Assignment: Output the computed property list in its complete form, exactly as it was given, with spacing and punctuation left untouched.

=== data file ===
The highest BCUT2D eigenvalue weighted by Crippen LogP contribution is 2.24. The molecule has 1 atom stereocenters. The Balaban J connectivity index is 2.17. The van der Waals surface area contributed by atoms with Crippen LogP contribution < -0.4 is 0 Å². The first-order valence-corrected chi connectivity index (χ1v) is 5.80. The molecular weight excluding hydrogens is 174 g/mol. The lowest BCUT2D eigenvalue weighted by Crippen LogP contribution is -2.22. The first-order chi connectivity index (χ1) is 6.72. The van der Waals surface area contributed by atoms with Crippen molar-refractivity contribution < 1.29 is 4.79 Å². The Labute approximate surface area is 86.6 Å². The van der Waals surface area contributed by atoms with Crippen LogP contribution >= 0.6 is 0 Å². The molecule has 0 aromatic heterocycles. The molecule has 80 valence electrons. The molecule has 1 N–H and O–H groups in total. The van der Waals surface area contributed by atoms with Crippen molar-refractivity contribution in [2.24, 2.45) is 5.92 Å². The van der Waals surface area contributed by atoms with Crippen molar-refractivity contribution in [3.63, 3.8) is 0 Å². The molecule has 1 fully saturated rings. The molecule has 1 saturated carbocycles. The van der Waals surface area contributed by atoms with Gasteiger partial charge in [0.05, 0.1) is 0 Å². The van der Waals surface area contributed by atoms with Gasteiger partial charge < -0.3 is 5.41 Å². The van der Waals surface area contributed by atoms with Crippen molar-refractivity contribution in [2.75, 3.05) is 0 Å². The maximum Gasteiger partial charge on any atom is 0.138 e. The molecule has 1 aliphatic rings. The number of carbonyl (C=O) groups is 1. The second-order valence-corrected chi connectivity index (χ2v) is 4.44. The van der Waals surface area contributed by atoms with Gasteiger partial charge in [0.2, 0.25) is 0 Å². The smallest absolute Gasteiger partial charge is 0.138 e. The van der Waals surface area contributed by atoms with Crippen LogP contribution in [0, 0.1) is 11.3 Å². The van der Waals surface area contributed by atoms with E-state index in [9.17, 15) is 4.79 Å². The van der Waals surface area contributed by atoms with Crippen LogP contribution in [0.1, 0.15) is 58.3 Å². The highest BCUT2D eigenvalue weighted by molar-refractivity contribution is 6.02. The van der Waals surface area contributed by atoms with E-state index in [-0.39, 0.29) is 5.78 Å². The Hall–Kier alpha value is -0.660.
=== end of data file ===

The highest BCUT2D eigenvalue weighted by Crippen LogP contribution is 2.24. The molecule has 1 atom stereocenters. The Balaban J connectivity index is 2.17. The van der Waals surface area contributed by atoms with Crippen LogP contribution < -0.4 is 0 Å². The first-order valence-corrected chi connectivity index (χ1v) is 5.80. The molecular weight excluding hydrogens is 174 g/mol. The lowest BCUT2D eigenvalue weighted by Crippen LogP contribution is -2.22. The first-order chi connectivity index (χ1) is 6.72. The van der Waals surface area contributed by atoms with Crippen molar-refractivity contribution < 1.29 is 4.79 Å². The Labute approximate surface area is 86.6 Å². The van der Waals surface area contributed by atoms with Crippen LogP contribution >= 0.6 is 0 Å². The molecule has 0 aromatic heterocycles. The molecule has 80 valence electrons. The molecule has 1 N–H and O–H groups in total. The van der Waals surface area contributed by atoms with Crippen molar-refractivity contribution in [2.24, 2.45) is 5.92 Å². The van der Waals surface area contributed by atoms with Crippen molar-refractivity contribution in [3.63, 3.8) is 0 Å². The molecule has 1 fully saturated rings. The molecule has 1 saturated carbocycles. The van der Waals surface area contributed by atoms with Gasteiger partial charge in [0.05, 0.1) is 0 Å². The van der Waals surface area contributed by atoms with Gasteiger partial charge < -0.3 is 5.41 Å². The van der Waals surface area contributed by atoms with Crippen molar-refractivity contribution in [2.75, 3.05) is 0 Å². The maximum Gasteiger partial charge on any atom is 0.138 e. The molecule has 1 aliphatic rings. The number of carbonyl (C=O) groups is 1. The second-order valence-corrected chi connectivity index (χ2v) is 4.44. The van der Waals surface area contributed by atoms with Gasteiger partial charge in [0.2, 0.25) is 0 Å². The smallest absolute Gasteiger partial charge is 0.138 e. The van der Waals surface area contributed by atoms with Crippen LogP contribution in [0, 0.1) is 11.3 Å². The van der Waals surface area contributed by atoms with E-state index in [9.17, 15) is 4.79 Å². The van der Waals surface area contributed by atoms with Crippen LogP contribution in [0.1, 0.15) is 58.3 Å². The highest BCUT2D eigenvalue weighted by molar-refractivity contribution is 6.02. The van der Waals surface area contributed by atoms with E-state index in [-0.39, 0.29) is 5.78 Å². The Hall–Kier alpha value is -0.660.